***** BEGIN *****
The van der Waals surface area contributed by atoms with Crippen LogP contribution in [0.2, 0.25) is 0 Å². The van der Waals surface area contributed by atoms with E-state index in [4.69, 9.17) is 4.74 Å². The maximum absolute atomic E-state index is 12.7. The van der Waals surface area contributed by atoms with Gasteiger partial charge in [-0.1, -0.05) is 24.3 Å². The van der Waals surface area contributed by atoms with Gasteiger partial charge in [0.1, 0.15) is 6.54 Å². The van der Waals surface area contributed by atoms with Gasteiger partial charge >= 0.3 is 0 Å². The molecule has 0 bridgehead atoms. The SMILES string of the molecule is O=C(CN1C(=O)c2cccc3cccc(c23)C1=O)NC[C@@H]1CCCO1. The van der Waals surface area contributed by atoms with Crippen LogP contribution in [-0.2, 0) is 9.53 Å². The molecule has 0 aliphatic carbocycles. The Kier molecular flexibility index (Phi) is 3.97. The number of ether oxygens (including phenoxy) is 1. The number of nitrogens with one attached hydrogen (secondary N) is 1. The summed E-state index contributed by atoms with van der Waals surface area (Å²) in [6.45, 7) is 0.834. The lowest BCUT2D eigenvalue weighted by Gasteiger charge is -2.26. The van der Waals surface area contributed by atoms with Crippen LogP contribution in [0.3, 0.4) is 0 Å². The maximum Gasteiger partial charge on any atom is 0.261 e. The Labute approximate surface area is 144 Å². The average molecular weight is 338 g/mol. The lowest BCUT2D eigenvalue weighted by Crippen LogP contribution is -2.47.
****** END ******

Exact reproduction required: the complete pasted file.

The van der Waals surface area contributed by atoms with Crippen LogP contribution in [0.2, 0.25) is 0 Å². The van der Waals surface area contributed by atoms with E-state index in [4.69, 9.17) is 4.74 Å². The maximum absolute atomic E-state index is 12.7. The van der Waals surface area contributed by atoms with Gasteiger partial charge in [-0.1, -0.05) is 24.3 Å². The van der Waals surface area contributed by atoms with Gasteiger partial charge in [0.1, 0.15) is 6.54 Å². The van der Waals surface area contributed by atoms with Gasteiger partial charge >= 0.3 is 0 Å². The molecule has 0 bridgehead atoms. The SMILES string of the molecule is O=C(CN1C(=O)c2cccc3cccc(c23)C1=O)NC[C@@H]1CCCO1. The van der Waals surface area contributed by atoms with Crippen LogP contribution in [-0.2, 0) is 9.53 Å². The molecule has 0 aliphatic carbocycles. The Kier molecular flexibility index (Phi) is 3.97. The number of ether oxygens (including phenoxy) is 1. The number of nitrogens with one attached hydrogen (secondary N) is 1. The summed E-state index contributed by atoms with van der Waals surface area (Å²) in [6.45, 7) is 0.834. The lowest BCUT2D eigenvalue weighted by Gasteiger charge is -2.26. The van der Waals surface area contributed by atoms with Crippen LogP contribution in [0.3, 0.4) is 0 Å². The maximum Gasteiger partial charge on any atom is 0.261 e. The Labute approximate surface area is 144 Å². The average molecular weight is 338 g/mol. The lowest BCUT2D eigenvalue weighted by Crippen LogP contribution is -2.47.